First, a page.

The Amateur’s Guide to Wallpaper Hanging

Did you know that there are actually wallpaper hanging schools? Professional paper hangers spend time and money
to learn everything about hanging wallpaper as well as details about the industry and the types of wallpaper on the market. This is a craftsman career just as is carpentry. While most anyone can slap paint on the wall and have it come out looking somewhat decent, wall paper hanging is one of those fine arts that if not done properly will draw the eye to every little imperfection and error; making it a job typically left to the professionals, especially when using intricate patterns and stripes. If you have a courageous bone and wish to attempt hanging your own wall paper, there are a few tips of the trade that you should keep in mind.


There are many slippery surfaces and sharp edges when hanging wallpaper due to the slick glues, and razor sharp box cutters that are used for adhering the wallpaper to the wall, and trimming loose edges into corners. This makes it very important to keep your work environment clutter free and illuminated.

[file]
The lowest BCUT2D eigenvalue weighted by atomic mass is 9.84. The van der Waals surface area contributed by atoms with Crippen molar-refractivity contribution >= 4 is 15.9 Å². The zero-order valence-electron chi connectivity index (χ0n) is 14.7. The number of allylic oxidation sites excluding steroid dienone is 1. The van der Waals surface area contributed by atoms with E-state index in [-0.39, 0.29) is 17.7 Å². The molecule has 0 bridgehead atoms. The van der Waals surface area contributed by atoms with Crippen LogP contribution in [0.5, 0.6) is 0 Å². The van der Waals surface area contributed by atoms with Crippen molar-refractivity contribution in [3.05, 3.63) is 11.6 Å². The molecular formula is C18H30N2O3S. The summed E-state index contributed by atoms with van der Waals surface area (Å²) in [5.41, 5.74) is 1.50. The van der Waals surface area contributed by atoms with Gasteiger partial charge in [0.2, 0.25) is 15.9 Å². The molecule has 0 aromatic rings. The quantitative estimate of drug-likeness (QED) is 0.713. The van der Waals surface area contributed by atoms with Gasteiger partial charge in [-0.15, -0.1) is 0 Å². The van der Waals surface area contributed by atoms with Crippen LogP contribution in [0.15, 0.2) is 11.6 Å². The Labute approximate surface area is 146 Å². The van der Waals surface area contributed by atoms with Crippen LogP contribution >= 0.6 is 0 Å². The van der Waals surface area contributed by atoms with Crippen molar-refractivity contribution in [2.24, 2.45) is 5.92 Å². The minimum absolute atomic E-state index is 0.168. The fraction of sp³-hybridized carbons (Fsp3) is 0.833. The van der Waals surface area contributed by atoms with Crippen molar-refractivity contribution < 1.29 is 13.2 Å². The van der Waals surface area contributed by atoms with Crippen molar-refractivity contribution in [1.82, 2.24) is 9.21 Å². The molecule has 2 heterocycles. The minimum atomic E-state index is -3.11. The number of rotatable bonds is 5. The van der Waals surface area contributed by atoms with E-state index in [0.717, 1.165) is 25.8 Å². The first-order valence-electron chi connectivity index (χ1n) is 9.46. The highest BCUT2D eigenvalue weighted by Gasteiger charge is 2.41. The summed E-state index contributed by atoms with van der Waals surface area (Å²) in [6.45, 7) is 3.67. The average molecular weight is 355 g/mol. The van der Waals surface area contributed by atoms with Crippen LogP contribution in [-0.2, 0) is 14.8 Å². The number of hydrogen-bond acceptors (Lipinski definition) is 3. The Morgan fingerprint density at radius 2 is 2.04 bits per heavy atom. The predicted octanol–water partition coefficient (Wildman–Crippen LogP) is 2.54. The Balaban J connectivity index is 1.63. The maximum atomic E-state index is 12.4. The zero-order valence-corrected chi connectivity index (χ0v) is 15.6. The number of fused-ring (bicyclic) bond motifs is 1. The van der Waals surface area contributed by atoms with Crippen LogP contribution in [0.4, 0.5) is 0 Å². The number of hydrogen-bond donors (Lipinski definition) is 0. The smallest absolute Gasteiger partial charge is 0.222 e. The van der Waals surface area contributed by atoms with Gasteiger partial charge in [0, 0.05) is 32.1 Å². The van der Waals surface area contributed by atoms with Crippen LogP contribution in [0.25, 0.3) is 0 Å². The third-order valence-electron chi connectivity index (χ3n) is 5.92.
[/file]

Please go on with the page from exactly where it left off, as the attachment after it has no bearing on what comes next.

Providing the proper lighting as you hang wallpaper does two things; it provides a safer work environment and also allows you to better see edges in order to line up patterns and individual wall paper sheets more proficiently. Good lighting is the best way to see bubbles or odd angles as the paper may slip from time to time before it dries completely, so that you may correct these issues while the paper is still wet.

Keeping discarded wallpaper trimmings off of the floor and away from work areas is important to avoiding slip and fall injuries; since the glue used to adhere the wallpaper to the wall is extremely slippery making these scraps equally as slippery when stepped on.

Double Measure for Accuracy

Accurate measuring is important when hanging wallpaper so that edges line up, patterns meet where they are supposed to meet, and alignment in corners is done correctly. The best way to have accurate measurements and avoid wasting expensive wallpaper is to double measure. Measure each section of the wall and the paper to be attached to that wall twice before cutting and applying your paper; it may take a little longer, but it will save you time and money in the end.

Remove Bubbles as you Work down the Wall

Bubbles under the paper lead to tears, and misalignments. Starting from a top corner and using a scraper as you work your way in a downward diagonal direction allows you to gradually work out any bubbles or creases and wrinkles as the paper is applied saving you from having to remove the sheet and reinstall it later. This also insures that the wallpaper has better contact with the wall so that it will stay in place longer without shifting, sliding or peeling.

There are many, many more professional tips to guide you through the wallpaper hanging process for that clean finished look you are trying to achieve, but these basic tips will help you stay safe and create the look you hope to achieve.